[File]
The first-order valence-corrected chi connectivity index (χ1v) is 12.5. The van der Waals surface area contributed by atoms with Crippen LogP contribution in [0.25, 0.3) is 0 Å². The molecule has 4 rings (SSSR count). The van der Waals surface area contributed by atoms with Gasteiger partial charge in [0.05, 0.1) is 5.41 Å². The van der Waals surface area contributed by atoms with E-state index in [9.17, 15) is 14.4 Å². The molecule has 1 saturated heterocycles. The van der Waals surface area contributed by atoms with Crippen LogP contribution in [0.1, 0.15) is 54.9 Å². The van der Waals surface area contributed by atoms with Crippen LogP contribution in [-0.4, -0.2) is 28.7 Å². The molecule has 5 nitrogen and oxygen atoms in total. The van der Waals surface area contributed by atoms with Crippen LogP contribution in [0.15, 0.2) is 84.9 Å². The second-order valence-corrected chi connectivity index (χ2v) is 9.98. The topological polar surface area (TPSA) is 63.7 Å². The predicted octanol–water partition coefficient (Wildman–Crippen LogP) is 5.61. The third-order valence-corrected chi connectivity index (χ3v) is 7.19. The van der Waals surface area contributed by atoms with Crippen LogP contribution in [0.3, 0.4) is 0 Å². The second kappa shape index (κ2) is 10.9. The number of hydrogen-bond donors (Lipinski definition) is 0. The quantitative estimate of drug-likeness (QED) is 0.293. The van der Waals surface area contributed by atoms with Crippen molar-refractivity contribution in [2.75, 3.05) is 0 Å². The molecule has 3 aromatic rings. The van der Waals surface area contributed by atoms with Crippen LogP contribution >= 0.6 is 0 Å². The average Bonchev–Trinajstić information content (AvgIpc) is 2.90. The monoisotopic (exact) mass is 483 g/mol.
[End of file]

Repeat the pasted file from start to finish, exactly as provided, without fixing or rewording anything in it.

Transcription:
The first-order valence-corrected chi connectivity index (χ1v) is 12.5. The van der Waals surface area contributed by atoms with Crippen LogP contribution in [0.25, 0.3) is 0 Å². The molecule has 4 rings (SSSR count). The van der Waals surface area contributed by atoms with Gasteiger partial charge in [0.05, 0.1) is 5.41 Å². The van der Waals surface area contributed by atoms with E-state index in [9.17, 15) is 14.4 Å². The molecule has 1 saturated heterocycles. The van der Waals surface area contributed by atoms with Crippen LogP contribution in [0.1, 0.15) is 54.9 Å². The van der Waals surface area contributed by atoms with Crippen LogP contribution in [-0.4, -0.2) is 28.7 Å². The molecule has 5 nitrogen and oxygen atoms in total. The van der Waals surface area contributed by atoms with Crippen LogP contribution in [0.15, 0.2) is 84.9 Å². The second-order valence-corrected chi connectivity index (χ2v) is 9.98. The topological polar surface area (TPSA) is 63.7 Å². The predicted octanol–water partition coefficient (Wildman–Crippen LogP) is 5.61. The third-order valence-corrected chi connectivity index (χ3v) is 7.19. The van der Waals surface area contributed by atoms with Crippen LogP contribution in [0.3, 0.4) is 0 Å². The second kappa shape index (κ2) is 10.9. The number of hydrogen-bond donors (Lipinski definition) is 0. The quantitative estimate of drug-likeness (QED) is 0.293. The van der Waals surface area contributed by atoms with Crippen molar-refractivity contribution in [2.75, 3.05) is 0 Å². The molecule has 3 aromatic rings. The van der Waals surface area contributed by atoms with Crippen LogP contribution >= 0.6 is 0 Å². The average Bonchev–Trinajstić information content (AvgIpc) is 2.90. The monoisotopic (exact) mass is 483 g/mol.